Today, I want to share five simple tips on how to write a blog post that will draw in your readers. Let me preface by saying that these tips are for bloggers who are in a home, decorating, DIY, or other creative niche who write posts that are very picture-heavy.
I’ve been blogging now for six years, and the way I write posts now is completely different from how I started out writing posts as a newbie blogger. Now when I look back on those old posts, it’s not hard to understand why I had a hard time gaining a following in the beginning. Those posts had no impact…nothing to draw readers in.
So here are five of the tips and tricks I’ve learned over the years about how to write a blog post with impact, and it shouldn’t surprise you that four of the five tips have to do with pictures!!
1. Put your first picture as close to the top of the post as possible.
When visitors arrive at a post on a creative niche blog, they want pictures. That’s all there is to it. Just like when you buy a shelter magazine, you’re not looking for wordy articles, you’re looking for pictures. So give your visitors what they want by placing your first picture as close to the top as possible. In fact, if you can have your first picture visible (even if it’s just partially visible) on the post without having to scroll down the post, that’s even better!
I haven’t always done that on my own posts. In fact, it wasn’t until I really started analyzing the blog posts of the most popular and highly-trafficked blogs in my niche that I finally clued in on this tip. So now, I try to do this on every single post when it’s possible. Here’s a look at my last room reveal post…my condo breakfast room makeover. The picture is the very first thing in the post to draw in the reader.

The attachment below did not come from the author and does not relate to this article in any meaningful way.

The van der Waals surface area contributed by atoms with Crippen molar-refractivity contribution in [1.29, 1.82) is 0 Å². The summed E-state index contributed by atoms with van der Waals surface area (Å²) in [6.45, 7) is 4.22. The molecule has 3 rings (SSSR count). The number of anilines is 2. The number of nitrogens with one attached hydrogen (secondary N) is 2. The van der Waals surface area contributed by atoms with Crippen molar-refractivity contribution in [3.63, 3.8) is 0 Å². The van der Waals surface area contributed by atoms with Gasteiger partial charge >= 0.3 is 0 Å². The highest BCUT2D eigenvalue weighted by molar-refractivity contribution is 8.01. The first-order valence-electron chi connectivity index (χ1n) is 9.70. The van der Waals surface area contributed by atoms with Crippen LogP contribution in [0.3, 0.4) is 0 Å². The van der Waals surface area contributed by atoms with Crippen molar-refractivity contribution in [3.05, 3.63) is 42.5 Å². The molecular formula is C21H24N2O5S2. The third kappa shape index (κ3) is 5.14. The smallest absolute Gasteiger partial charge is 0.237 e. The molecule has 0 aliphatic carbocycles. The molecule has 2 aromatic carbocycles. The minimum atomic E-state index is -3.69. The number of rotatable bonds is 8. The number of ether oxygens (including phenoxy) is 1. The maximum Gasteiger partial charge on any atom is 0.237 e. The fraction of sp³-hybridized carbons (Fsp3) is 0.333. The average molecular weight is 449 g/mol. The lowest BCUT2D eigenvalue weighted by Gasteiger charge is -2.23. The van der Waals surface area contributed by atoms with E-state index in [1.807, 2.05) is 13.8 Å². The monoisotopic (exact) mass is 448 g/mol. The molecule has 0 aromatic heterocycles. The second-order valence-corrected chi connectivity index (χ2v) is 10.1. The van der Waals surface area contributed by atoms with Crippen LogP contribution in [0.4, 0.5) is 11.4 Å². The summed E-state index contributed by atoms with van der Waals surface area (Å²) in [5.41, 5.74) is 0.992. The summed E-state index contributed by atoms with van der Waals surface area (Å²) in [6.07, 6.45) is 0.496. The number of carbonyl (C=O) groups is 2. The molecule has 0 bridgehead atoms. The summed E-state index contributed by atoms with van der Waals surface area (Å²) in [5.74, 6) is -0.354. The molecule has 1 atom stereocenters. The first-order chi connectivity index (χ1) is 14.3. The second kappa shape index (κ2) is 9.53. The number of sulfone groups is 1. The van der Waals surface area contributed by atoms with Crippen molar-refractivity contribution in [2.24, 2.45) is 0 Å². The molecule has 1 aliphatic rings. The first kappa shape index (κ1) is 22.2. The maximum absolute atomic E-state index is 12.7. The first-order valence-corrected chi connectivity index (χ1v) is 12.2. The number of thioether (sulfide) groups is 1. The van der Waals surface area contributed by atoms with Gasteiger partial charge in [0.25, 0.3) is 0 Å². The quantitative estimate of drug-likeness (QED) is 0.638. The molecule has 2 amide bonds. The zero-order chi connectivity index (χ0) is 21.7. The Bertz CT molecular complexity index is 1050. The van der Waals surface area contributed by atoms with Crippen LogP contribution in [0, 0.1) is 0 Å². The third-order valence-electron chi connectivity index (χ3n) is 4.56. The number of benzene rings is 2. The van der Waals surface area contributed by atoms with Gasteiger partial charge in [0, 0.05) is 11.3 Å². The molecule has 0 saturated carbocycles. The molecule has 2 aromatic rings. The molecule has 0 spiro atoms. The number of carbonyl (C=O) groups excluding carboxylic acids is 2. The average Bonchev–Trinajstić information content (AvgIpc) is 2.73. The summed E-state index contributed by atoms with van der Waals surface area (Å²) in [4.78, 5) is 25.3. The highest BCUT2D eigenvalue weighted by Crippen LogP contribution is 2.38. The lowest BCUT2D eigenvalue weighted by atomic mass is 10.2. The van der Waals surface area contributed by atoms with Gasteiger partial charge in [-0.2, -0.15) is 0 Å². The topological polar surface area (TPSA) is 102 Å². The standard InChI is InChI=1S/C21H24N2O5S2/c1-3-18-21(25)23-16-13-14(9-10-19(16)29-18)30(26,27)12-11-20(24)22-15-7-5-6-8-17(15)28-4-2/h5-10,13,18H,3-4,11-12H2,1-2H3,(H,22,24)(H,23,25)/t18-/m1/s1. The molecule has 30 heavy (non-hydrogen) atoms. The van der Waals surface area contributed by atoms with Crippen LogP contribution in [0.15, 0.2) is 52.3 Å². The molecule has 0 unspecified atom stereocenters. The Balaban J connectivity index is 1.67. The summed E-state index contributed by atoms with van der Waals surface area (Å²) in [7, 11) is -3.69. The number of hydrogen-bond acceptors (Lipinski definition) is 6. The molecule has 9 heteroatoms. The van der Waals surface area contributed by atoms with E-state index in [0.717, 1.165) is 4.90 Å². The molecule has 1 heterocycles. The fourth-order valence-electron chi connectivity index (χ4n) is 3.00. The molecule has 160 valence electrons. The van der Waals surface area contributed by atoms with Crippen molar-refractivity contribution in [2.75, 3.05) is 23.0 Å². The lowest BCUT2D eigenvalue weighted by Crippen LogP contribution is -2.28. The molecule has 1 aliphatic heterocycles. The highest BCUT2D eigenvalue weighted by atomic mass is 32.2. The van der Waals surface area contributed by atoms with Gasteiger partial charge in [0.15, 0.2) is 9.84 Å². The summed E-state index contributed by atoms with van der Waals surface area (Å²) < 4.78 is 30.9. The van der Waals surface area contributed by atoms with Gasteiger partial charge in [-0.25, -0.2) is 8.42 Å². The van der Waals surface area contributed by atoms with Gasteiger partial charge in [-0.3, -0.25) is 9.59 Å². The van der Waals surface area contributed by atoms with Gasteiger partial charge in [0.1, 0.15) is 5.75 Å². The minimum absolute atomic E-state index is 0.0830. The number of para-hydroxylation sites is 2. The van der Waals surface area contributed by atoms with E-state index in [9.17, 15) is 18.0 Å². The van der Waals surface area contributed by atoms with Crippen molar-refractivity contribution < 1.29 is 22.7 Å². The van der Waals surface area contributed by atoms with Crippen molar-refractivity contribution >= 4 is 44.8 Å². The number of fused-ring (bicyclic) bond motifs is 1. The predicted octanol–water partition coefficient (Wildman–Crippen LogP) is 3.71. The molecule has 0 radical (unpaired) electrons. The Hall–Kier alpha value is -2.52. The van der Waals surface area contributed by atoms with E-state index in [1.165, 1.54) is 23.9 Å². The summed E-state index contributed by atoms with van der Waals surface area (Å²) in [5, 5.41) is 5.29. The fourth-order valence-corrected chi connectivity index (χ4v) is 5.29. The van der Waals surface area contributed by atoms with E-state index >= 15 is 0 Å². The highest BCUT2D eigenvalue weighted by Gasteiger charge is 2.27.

Now I don’t meant to imply that you can’t have a paragraph before the first picture, but I personally try not to ramble on and on, paragraph after paragraph, before I insert my first picture. If I put a paragraph before the first picture, I try to keep it as short and to-the-point as possible.
2. Put your absolute best picture first.
When I was a new blogger (and actually, even three or so years into my blogging), I wrote my posts with the mindset of saving the best until last. When I wrote room reveal posts, I thought that starting off with the worst, and then ending with this big “taa-daaaaa!!!” was the way to really draw readers in.
I was wrong.
Again, it was only after studying how the really successful bloggers in my niche wrote their posts that I realized that putting the absolute best picture first was the way to draw readers in!
See how much more eye-catching the one on the left is? Contrary to how I used to think, starting with the best picture actually draws readers in. If you start with a bland picture, like the post on the right, people may or may not stick around. In fact, on that post, readers have to scroll through several “before” pictures, plus a mood board, before they ever get the actual room reveal. There’s nothing to grab readers’ attention from the get-go.
(One of my goals this year is to go back through all of my old posts — at least the featured posts like DIY projects and room reveals — and make sure that I have the best picture first.)
3. Use BIG pictures!!!!!
I feel like I’ve said this a thousand time, and I’ll say it a thousand more…or as long as I keep coming across blogs in creative niches that use tiny pictures.
So let me repeat…
USE BIG PICTURES!!!!
In other words, if your blog content area is 500 pixels wide, then make your horizontal pictures 500 pixels wide. If your blog content area is 650 pixels wide, then make your horizontal pictures 650 pixels wide. You can actually make your pictures just a big narrower if you like the look of having a margin on either side of your pictures.